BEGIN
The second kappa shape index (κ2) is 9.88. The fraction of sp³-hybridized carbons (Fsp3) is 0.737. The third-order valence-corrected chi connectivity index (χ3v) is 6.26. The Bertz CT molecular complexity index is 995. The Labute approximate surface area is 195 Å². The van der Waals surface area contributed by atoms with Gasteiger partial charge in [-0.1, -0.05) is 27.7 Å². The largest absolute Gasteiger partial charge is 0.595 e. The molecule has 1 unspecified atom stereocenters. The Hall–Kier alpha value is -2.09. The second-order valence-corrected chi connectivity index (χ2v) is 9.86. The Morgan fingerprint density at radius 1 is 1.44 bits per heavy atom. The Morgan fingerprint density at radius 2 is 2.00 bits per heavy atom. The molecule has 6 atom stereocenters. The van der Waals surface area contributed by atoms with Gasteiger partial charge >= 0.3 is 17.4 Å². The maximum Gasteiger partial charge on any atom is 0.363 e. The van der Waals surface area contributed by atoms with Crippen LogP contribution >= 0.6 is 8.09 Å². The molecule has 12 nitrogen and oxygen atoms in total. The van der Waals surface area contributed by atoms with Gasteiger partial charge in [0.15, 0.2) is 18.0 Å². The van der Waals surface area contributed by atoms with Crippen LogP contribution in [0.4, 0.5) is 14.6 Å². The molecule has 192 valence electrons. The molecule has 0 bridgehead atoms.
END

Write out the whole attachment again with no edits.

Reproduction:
The second kappa shape index (κ2) is 9.88. The fraction of sp³-hybridized carbons (Fsp3) is 0.737. The third-order valence-corrected chi connectivity index (χ3v) is 6.26. The Bertz CT molecular complexity index is 995. The Labute approximate surface area is 195 Å². The van der Waals surface area contributed by atoms with Gasteiger partial charge in [-0.1, -0.05) is 27.7 Å². The largest absolute Gasteiger partial charge is 0.595 e. The molecule has 1 unspecified atom stereocenters. The Hall–Kier alpha value is -2.09. The second-order valence-corrected chi connectivity index (χ2v) is 9.86. The Morgan fingerprint density at radius 1 is 1.44 bits per heavy atom. The Morgan fingerprint density at radius 2 is 2.00 bits per heavy atom. The molecule has 6 atom stereocenters. The van der Waals surface area contributed by atoms with Gasteiger partial charge >= 0.3 is 17.4 Å². The maximum Gasteiger partial charge on any atom is 0.363 e. The van der Waals surface area contributed by atoms with Crippen LogP contribution >= 0.6 is 8.09 Å². The molecule has 12 nitrogen and oxygen atoms in total. The van der Waals surface area contributed by atoms with Gasteiger partial charge in [0.15, 0.2) is 18.0 Å². The van der Waals surface area contributed by atoms with Crippen LogP contribution in [0.4, 0.5) is 14.6 Å². The molecule has 192 valence electrons. The molecule has 0 bridgehead atoms.